3. Washington Post (USA) – Virtual World Habbo Sold $60 Million In Virtual Goods In 2008. “Sulake Corp., parent company of Habbo, one of the most heavily-trafficked, advertiser-friendly virtual worlds for teens, is privately held, so financial details about Habbo have been a bit of a black box. But the company recently served up some details: It says it brought in roughly $74 million (50 million euros) in revenue last year. And just about $60 million of it, or 80-85 percent, came from users who bought virtual goods like furniture, clothing or paid for access to the Habbo Club.”

4. Idaho Business Review (USA) – U of I virtual technology program aids microbiology research. “What if doctors could perform surgery from thousands of miles away? Or an architect could walk into a virtual building plan and move beams and joists to test for structural integrity? What if you could meet with potential business partners online, shake hands and physically feel it? Those are just a few of the long-term implications of the work being done by the University of Idaho’s Virtual Technology and Design department – a program in the College of Art and Architecture on the bleeding edge of virtual reality, where complex sets of data like building specs or disease pathology are transformed into interactive 3-D models that allow students, businesses and researchers to gain new insights into the information they work with.”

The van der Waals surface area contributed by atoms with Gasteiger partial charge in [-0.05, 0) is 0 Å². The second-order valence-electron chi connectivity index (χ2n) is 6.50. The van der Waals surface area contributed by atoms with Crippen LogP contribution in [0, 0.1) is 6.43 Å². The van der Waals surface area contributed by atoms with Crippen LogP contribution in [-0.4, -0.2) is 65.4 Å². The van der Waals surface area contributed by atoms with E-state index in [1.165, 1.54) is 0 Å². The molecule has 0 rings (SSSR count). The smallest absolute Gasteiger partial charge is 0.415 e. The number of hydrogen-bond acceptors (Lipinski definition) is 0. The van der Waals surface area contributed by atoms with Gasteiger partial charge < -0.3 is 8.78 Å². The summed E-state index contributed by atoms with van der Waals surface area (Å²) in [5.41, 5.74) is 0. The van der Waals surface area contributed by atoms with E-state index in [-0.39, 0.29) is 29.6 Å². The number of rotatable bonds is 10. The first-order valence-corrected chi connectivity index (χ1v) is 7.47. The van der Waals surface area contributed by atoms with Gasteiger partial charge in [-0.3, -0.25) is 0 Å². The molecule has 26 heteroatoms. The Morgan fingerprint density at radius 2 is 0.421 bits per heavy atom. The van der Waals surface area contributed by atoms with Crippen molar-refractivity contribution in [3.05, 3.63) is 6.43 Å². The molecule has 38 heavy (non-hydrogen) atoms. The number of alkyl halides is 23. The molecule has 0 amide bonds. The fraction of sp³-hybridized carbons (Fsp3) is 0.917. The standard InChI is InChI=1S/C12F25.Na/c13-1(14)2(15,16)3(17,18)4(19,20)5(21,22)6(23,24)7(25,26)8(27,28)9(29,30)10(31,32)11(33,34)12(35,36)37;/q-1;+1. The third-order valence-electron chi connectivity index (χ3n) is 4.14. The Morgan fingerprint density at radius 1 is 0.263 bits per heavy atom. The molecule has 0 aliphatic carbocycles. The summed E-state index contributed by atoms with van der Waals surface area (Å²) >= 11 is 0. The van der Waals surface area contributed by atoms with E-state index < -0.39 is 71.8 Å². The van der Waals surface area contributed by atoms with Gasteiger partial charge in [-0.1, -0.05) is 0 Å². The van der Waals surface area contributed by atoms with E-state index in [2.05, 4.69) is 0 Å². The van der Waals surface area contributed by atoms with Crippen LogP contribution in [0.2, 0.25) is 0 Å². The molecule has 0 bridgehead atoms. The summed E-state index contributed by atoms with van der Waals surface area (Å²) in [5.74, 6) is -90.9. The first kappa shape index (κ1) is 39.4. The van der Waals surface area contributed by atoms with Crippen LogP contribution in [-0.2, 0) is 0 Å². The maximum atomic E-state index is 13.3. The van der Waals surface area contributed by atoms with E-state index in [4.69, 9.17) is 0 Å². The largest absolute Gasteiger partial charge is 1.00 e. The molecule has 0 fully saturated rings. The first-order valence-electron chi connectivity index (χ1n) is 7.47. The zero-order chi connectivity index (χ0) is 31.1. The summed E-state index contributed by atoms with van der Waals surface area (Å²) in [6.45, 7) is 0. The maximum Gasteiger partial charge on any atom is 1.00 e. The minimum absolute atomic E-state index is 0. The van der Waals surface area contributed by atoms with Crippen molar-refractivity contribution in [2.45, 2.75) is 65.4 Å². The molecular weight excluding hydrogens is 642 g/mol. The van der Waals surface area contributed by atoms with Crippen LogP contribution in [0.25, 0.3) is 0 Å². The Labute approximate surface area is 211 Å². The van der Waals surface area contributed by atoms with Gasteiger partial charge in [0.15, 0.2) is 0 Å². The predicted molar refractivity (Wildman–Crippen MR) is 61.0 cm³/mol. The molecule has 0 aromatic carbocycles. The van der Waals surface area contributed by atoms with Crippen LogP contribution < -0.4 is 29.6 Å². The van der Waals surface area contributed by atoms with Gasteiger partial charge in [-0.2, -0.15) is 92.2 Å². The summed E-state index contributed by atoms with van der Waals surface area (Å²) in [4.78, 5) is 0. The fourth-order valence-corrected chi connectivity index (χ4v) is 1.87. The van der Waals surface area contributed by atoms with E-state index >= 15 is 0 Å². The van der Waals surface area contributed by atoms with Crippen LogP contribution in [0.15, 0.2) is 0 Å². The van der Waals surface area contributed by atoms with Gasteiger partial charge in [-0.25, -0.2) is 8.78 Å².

5. The Times of India (India) – For training, medicos turn to Second Life. “A British medical institute has given e-learning a whole new dimension. Med students at Imperial College London navigate a full-service hospital where they see patients, order X-rays, consult with colleagues and make diagnoses. But none of it is real. These prospective doctors are treating virtual patients in Second Life, the internet world where users interact through online alter egos called avatars. The third-year med students are taking part in a pilot program for game-based learning, which educators believe can be a stimulating change from lectures and textbooks, reports CNN.”